• Mobile device management (MDM) agent event log: This log can help determine if there was an issue processing the Intune policy or applying CSP settings. The log location is at C:\Windows\System32\winevt\Logs\Microsoft-Windows-DeviceManagement-Enterprise-Diagnostics-Provider%4Admin.evtx​​.
    • BitLocker-API management event log: This is the main event log for BitLocker. It is useful if the MDM agent processed the policy successfully and there are no errors in the MDM event log. The log location is at C:\Windows\System32\winevt\Logs\Microsoft-Windows-BitLocker%4BitLocker Management.evtx​​.
    • System event log: This log is useful for troubleshooting hardware-related issues, such as problems with the TPM. The log location is at C:\Windows\System32\winevt\Logs\System.evtx​​.
    • Task scheduler operational event log: This log is useful for troubleshooting scenarios where the policy has been received from Intune, but BitLocker encryption has not successfully initiated. The log must be manually enabled and run​​.
  2. Identify common errors and solutions:
    • Failed to enable Silent Encryption: Conflicting policy settings that cannot be implemented during silent encryption are also logged. The solution is to configure the compatible TPM startup PIN to Blocked to resolve conflicting Group Policy settings​​.
    • TPM not available: If the TPM is not available, this can cause an error. The solution is to ensure there is a TPM available on the device and if it is present, check the status via TPM.msc or the PowerShell cmdlet get-tpm​​.
    • Un-Allowed DMA capable bus: If Windows has detected an attached Direct memory access (DMA)-capable device that might expose a DMA threat, this error can occur. The solution is to verify that the device has no external DMA ports with the original equipment manufacturer (OEM) and add the device to the allowed list if it is an internal DMA interface/bus​.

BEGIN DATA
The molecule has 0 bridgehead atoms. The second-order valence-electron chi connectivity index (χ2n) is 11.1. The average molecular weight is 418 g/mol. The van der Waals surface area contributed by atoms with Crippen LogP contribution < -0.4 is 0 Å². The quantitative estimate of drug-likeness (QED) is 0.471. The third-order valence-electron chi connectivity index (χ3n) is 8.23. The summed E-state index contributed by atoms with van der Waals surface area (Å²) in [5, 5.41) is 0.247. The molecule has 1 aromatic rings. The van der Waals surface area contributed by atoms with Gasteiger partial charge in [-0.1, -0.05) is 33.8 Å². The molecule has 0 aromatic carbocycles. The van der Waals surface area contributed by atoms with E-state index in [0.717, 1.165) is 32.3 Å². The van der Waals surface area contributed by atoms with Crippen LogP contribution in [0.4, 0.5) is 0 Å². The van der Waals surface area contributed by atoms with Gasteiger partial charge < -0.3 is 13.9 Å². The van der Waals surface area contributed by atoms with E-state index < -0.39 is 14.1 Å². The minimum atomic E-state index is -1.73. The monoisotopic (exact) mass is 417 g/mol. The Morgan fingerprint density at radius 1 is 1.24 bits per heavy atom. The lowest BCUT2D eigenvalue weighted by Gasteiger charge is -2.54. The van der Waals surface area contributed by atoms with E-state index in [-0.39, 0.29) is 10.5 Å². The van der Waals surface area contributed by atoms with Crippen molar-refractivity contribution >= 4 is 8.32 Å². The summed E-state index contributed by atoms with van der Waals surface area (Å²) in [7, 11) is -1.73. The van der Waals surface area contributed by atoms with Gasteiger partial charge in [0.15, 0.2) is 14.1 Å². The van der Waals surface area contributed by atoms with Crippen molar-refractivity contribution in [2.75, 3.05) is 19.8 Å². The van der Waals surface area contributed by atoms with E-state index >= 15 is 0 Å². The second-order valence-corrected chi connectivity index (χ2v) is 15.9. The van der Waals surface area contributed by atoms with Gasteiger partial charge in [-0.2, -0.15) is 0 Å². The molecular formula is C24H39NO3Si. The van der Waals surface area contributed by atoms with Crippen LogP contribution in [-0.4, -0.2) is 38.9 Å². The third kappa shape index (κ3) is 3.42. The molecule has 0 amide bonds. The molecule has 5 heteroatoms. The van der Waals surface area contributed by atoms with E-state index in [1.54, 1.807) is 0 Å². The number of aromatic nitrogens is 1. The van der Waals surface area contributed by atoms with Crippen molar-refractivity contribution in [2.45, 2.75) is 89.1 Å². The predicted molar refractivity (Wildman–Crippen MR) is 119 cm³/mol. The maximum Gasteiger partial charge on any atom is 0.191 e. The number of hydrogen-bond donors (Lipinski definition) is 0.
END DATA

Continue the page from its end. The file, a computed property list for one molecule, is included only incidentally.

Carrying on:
4. Useful Windows BitLocker & TPM Commands

Here’s a list of useful BitLocker and TPM commands for troubleshooting:

BitLocker Commands:

  • manage-bde -status: This command provides the status of BitLocker, including encryption progress.
  • manage-bde -on C:: This command turns on BitLocker for drive C:.
  • manage-bde -off C:: This command turns off BitLocker for drive C:.
  • manage-bde -protectors -get C:: This command shows the keys protecting the BitLocker volume.
  • manage-bde -unlock C: -RecoveryPassword YOUR-BITLOCKER-RECOVERY-KEY: This command unlocks the BitLocker drive C: with your BitLocker Recovery Key.
  • manage-bde -ForceRecovery C:: This command forces a BitLocker protection to go into recovery mode on drive C:.

TPM Commands:

  • get-tpm: This PowerShell cmdlet retrieves the status of the Trusted Platform Module (TPM) on the local computer.
  • initialize-tpm: This PowerShell cmdlet initializes the TPM. This command should be used with caution as it resets the TPM and may require you to enter the recovery key to boot the system.
  • clear-tpm: This PowerShell cmdlet clears the TPM. This command should be used with caution as it removes all keys stored in the TPM, requiring you to enter the recovery key to boot the system.
  • convertto-tpmownerauth: This PowerShell cmdlet converts a TPM owner password to the format that can be used with TPM cmdlets.
  • tpm.msc: This is not a command but opening tpm.msc from the Run dialog or command prompt opens the TPM management console, which provides information about the TPM and allows for some management tasks.

Remember, many of these commands require administrative rights to execute, and some can cause data loss if used improperly. Always make sure to have a current backup of your important data and understand the implications of the command you’re running.